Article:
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Cruz and Kasich have finally admitted the obvious: neither of them can stop Trump alone

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Ted Cruz and John Kasich are teaming up for a last-ditch effort to stop Donald Trump from winning the Republican nomination.

It's a divide and conquer strategy: Cruz, with Kasich's blessing, will emphasize winning Indiana, and Kasich, with Cruz's blessing, will focus on winning the primaries in Oregon and New Mexico.

The two candidates, who have been trailing behind Trump from the beginning of the election cycle, are hoping they will be able to trigger a contested convention by preventing the Republican frontrunner from winning a 1,237 delegate majority — a delegate count that would automatically give Trump the Republican nomination.

"Our goal is to have an open convention in Cleveland, where we are confident a candidate capable of uniting the Party and winning in November will emerge as the nominee," the Kasich campaign said in a statement Sunday night. The deal was affirmed by a statement from Cruz's campaign manager Jeff Roe:

To ensure that we nominate a Republican who can unify the Republican Party and win in November, our campaign will focus its time and resources in Indiana and in turn clear the path for Gov. Kasich to compete in Oregon and New Mexico, and we would hope that allies of both campaigns would follow our lead. In other states holding their elections for the remainder of the primary season, our campaign will continue to compete vigorously to win.

Trump has a significant lead over the other two candidates, with 847 delegates. Cruz has won 546 delegates and Kasich has 149 delegates.

This isn't the first time the Republican candidates have attempted to make a last-gasp effort at stopping the reality-show business mogul. Back when Marco Rubio was still in the race, his spokesperson Alex Conant all but told Rubio supporters to vote for Kasich in Ohio, hoping the Ohio governor would return the favor for Rubio in Florida. Kasich did not reciprocate. But in that case it wouldn't have made that much of a difference in the final outcome, as Rubio lost his home state of Florida to Trump by a substantial margin.

Now, as the chances for a Trump nomination lately have gotten even better, the statements finally seemed to be some successful coordination among his rivals.

But on Monday morning, Kasich himself sounded a discordant note — emphasizing that while his campaign is no longer focusing on Indiana, he still hopes his supporters there will vote for him and not for Cruz.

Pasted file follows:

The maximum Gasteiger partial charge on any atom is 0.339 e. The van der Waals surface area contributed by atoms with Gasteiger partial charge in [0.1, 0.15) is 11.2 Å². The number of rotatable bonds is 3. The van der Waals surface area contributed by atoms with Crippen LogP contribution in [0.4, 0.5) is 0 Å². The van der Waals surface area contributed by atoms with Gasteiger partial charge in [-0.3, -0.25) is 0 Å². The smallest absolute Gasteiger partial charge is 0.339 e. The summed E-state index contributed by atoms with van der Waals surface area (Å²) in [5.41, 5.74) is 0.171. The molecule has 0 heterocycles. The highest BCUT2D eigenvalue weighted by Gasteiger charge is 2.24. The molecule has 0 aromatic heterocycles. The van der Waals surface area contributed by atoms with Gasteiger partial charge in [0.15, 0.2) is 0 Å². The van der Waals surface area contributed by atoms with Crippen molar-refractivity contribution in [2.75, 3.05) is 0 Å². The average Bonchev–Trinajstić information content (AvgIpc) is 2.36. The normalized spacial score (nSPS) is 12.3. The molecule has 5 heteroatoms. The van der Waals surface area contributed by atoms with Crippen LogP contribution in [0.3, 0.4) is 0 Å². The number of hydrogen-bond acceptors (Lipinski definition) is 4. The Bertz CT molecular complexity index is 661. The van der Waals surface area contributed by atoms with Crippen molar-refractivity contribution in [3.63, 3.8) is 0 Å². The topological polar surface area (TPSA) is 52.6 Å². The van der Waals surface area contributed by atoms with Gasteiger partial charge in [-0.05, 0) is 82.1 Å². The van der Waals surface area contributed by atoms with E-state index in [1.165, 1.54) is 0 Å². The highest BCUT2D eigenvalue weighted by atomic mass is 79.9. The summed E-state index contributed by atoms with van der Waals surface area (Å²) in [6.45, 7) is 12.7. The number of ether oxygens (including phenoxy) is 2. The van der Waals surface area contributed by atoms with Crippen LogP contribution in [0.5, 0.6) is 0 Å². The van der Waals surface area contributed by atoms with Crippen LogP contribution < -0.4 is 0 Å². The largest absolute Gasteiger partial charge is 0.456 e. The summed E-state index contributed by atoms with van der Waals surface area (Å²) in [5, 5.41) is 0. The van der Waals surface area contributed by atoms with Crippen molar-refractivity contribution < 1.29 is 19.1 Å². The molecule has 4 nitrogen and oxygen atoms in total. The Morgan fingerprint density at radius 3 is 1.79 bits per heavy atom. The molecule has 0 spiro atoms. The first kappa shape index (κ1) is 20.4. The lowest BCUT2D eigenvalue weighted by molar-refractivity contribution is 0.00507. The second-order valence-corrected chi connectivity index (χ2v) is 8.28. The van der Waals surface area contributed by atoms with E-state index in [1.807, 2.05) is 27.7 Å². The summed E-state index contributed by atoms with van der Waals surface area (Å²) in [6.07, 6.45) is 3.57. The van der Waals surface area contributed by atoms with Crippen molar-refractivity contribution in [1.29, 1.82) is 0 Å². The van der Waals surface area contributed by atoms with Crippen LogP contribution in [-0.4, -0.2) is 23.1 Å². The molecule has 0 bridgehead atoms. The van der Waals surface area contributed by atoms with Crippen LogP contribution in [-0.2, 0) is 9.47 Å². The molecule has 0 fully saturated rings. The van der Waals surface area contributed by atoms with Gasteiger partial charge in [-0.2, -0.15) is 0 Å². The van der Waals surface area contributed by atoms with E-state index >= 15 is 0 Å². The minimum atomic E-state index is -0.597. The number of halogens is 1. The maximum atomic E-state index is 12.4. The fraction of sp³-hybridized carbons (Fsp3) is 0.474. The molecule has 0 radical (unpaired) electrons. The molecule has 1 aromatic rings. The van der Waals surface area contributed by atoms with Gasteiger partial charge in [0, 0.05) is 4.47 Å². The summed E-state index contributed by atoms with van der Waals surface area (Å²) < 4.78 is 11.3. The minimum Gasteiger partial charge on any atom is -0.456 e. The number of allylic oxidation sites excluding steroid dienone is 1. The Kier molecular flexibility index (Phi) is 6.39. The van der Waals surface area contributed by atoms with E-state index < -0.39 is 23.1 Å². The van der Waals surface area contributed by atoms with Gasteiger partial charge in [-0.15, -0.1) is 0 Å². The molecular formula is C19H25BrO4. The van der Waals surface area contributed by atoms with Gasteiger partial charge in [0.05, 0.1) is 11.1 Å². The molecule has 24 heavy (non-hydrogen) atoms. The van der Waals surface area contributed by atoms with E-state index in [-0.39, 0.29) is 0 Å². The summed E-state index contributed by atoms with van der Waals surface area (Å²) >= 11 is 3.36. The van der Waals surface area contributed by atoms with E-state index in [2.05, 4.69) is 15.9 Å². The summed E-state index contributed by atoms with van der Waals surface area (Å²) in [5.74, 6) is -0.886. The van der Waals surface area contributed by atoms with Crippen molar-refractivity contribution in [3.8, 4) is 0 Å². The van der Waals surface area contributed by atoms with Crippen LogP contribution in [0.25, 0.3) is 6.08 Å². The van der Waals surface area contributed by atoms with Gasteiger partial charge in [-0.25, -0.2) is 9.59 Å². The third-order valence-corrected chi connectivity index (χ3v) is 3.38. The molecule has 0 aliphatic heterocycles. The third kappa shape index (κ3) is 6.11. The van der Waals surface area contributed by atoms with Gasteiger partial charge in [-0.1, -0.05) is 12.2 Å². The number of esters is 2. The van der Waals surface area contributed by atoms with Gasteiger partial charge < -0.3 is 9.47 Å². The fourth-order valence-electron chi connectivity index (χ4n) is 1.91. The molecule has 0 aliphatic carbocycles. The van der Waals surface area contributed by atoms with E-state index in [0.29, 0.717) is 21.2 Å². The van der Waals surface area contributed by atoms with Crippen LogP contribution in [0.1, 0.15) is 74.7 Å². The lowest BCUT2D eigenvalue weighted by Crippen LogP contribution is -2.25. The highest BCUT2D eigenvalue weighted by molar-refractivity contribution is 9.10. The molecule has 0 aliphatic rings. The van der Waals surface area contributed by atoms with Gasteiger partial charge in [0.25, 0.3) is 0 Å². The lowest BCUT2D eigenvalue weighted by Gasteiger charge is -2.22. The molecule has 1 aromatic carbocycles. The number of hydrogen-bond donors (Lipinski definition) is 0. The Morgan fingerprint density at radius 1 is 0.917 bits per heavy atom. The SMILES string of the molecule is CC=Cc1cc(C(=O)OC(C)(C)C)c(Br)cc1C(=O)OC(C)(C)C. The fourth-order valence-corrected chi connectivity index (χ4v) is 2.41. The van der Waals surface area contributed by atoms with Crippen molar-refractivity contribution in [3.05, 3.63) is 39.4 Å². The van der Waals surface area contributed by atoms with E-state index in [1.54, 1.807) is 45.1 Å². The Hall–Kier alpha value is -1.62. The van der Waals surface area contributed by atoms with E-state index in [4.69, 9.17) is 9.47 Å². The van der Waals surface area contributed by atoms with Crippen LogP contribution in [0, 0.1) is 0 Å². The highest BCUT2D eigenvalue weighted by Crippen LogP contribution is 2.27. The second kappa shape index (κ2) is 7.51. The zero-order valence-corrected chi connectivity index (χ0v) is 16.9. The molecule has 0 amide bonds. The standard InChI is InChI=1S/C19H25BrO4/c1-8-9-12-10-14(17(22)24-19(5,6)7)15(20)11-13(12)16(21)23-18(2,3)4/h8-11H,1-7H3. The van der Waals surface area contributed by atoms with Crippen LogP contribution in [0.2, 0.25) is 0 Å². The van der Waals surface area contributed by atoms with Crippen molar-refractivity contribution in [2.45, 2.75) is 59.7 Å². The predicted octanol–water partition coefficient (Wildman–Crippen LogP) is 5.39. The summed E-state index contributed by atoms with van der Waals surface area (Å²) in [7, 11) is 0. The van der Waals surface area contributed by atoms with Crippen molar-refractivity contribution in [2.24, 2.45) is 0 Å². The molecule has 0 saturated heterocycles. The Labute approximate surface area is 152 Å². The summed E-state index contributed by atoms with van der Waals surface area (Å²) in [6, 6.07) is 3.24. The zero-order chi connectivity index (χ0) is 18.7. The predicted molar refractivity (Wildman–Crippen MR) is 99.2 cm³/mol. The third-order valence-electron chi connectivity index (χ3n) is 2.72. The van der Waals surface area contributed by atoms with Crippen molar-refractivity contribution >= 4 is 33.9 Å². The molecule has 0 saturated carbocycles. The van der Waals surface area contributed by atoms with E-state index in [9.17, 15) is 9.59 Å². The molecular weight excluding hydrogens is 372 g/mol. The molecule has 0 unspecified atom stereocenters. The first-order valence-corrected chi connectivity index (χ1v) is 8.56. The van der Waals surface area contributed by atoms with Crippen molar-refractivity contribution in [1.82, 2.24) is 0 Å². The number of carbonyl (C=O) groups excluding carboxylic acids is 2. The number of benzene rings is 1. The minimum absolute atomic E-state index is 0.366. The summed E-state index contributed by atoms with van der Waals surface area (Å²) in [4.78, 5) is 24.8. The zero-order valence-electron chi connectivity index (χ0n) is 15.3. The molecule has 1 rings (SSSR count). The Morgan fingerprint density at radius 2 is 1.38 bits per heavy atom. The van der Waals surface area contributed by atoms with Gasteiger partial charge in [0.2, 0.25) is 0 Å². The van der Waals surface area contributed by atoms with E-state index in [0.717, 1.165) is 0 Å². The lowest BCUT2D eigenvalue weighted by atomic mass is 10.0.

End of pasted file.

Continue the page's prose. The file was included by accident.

Anecdotally, Kasich supporters in Indiana haven't warmed up to the idea of voting for Cruz, MSNBC's Tony Dokoupil reported from the largest early voting place in the state.

"Typical politician – can't make a deal work," Trump tweeted, reacting to Kasich's conflicting remarks.

This deal is really all about Indiana

Compared to Cruz, Kasich will benefit somewhat less from this deal.

That's because Indiana allots its 57 delegates winner-take-all statewide and by congressional district. So if Cruz outright wins the state and most of its districts, he'll get a lot of delegates. Oregon and New Mexico, in contrast, use proportional allocation, which ensures the delegates will be split among the candidates.

Overall, though, the implications matter most for Indiana, since it's one of the two most consequential states that still appears up for grabs, along with California. And while polling has shown Trump ahead there, his lead is relatively narrow — meaning that if Kasich's votes swing to Cruz, the Texas senator could pull off a victory.

A win in Indiana would make a substantial dent in Trump's bid for the nomination. The New York Times' Nate Cohn explains:

It may sound strange, but when you start gaming out the rest of the primary contest, it’s hard to avoid the conclusion that his quest to reach a majority of delegates before the convention could all turn on Indiana. If you divvy up the states by expected results, Mr. Trump wins big in the East and West Virginia, loses the winner-take-all rural Western states, and earns his expected share of proportional delegates in Washington, Oregon and New Mexico.

That puts him about 175 delegates short of the required 1,237. Only two real tossup states remain: California (172 delegates) and Indiana (57).

You can see the basic issue: If he doesn’t win Indiana, he has to sweep California and get some lucky breaks elsewhere, which isn’t realistic. He would need an upset in a state like Montana, in a region that has been hostile to him.

Needless to say, Trump isn't thrilled with this partnership:

This piece has been updated to include Kasich's Monday morning remarks.


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